Latest Public Sector News

22.02.17

Almost 80% of councils spend more on social care than devolved GM

If Greater Manchester (GM) was a single unitary authority, it would be ranked in the bottom third nationally for its social care user satisfaction – and around 77% of local authorities with social care responsibility would be spending more on their services than the devolved region.

In board papers published ahead of a meeting this Friday, GM Health and Social Care Partnership (GMHSCP) outlined the findings of a “rapid review” of social care performance its joint commissioning board had ordered during a meeting on 15 November last year.

The outputs of the review were intended to provide an overview of GM’s current performance and indicate the issues that need to be prioritise within its ongoing transformation plan.

Amongst other key findings, the review found that if the GM’s 10 local authorities were taken as a unitary, its spend per head on social care user would be in the 23rd percentile countrywide – meaning 77% of councils that provide care would actually be spending more.

“Within GM there is significant variation, but at an aggregate level GM would have needed to spend £79m more on social care in 2015-16 to meet the England average,” the papers explained.

Again taken as a unitary, GM would be ranked in the bottom third for service user satisfaction, meaning 71% of local authorities would have recorded better levels of satisfaction.

It would also be in the bottom quartile for the quality of its residential and nursing care, as well as for quality of domiciliary care. If performance moved to the third quartile instead, 7,500 more people would be receiving better care in residential and nursing provision.

These stark findings are significant given that GM is the country’s frontrunner in terms of health and social care devolution, having received a £6bn devolved package from Whitehall last financial year.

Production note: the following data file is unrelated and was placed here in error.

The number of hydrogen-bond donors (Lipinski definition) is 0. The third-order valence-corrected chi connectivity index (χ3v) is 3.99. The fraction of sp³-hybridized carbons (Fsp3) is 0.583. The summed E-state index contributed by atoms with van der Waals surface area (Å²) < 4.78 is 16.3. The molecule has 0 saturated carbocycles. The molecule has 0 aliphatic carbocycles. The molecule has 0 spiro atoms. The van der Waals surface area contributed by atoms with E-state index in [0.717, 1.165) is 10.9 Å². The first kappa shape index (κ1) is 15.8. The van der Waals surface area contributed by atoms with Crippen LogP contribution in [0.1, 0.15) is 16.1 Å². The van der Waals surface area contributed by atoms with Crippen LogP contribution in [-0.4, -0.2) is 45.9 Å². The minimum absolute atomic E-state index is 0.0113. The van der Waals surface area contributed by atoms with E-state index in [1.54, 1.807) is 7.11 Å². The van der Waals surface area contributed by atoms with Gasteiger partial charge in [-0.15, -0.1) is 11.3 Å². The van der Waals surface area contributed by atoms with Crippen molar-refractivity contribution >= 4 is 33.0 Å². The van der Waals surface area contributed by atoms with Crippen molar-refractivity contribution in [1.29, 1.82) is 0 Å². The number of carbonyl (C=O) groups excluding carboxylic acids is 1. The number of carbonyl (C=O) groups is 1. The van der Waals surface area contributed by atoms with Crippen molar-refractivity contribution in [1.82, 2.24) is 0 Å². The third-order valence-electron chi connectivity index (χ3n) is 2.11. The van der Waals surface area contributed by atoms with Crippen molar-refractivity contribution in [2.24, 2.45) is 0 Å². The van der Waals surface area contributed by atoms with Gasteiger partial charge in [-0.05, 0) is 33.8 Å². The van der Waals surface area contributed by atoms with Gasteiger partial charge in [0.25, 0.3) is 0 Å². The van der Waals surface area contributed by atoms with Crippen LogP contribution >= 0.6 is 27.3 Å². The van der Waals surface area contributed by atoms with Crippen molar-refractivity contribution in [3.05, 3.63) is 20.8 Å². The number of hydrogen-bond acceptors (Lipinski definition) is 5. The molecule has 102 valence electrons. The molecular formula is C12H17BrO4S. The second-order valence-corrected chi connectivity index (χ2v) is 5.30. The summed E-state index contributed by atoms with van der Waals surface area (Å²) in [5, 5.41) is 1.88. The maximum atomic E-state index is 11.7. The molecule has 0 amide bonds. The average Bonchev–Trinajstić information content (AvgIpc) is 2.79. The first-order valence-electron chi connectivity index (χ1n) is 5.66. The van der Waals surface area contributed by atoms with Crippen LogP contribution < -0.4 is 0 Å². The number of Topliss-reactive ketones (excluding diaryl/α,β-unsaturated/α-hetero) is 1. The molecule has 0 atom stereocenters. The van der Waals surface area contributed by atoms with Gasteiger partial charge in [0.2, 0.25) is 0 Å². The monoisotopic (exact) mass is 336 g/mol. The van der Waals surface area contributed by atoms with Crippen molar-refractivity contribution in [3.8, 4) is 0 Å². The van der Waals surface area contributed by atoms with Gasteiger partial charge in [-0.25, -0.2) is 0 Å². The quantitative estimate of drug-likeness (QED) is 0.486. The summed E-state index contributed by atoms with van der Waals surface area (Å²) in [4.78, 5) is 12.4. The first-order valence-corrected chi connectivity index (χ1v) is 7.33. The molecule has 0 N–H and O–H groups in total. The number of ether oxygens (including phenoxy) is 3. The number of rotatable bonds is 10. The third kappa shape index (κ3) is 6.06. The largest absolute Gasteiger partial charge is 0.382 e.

It has also reiterated time and again that social care is critical to the successful delivery of its transformation plan, ‘Taking Charge’, and the achievement of clinical and financial sustainability. In fact, previous board papers had already warned that a faltering social care system could end up undermining GM’s transformational efforts over the next 18 months, and potentially jeopardise the achievement of NHS savings during this Parliament.

“If the financial gap in GM is to be bridged, then a social care offer that looks beyond traditional boundaries has to be designed and mobilised,” read the latest GMHSCP board papers.

“Social care, both publicly and privately funded, is an integral part of delivery of community-based models of care. These models are being designed to provide effective alternatives to hospital-based care, and will support GM in achieving its objective of treating as many residents in the community as is possible, significantly reducing the number of people in acute settings that could be treated more effectively closer to home.”

Nationwide, councils are all calling for a cash boost in the social care market – but were left disappointed by this week’s local government finance settlement, which confirmed there would be no fresh funding to the system.

Within GM, the funding gap has been calculated at £81m just in 2016-17, rising to a whopping £241m by 2020-21. The latest work, as set out in its STP submission last year, shows a remaining gap of £176m just for social care.

“The increasing demands on the social care system – including demographic pressure and increased costs to implement the National Living Wage – are a contributory factor to a significant increase in delayed discharges, unprecedented pressure on the Urgent and Emergency Care system, delays in accessing mental health services, reductions in vital preventative services, and significant market challenges in both domiciliary and residential home provision,” added GMHSCP’s Steven Pleasant, who penned the board papers.

But despite the negative findings of the region’s latest review, which demonstrates “the need for a co-ordinated transformation of adult social care”, it also confirmed that there are “strong examples of innovative responses to care challenges and service user needs” across all 10 localities.

“Responding to the variation and performance challenges evident in the baseline analysis, and building on good practice from GM and elsewhere, the adult social care transformation programme will focus on priorities that improve outcomes for some of the most vulnerable members of the population,” the paper said.

More information on the region’s transformation priorities for its social care system, including plans for a “radical transformation” of public services and collaboration, can be found in its Adult Social Care Transformation Plan.

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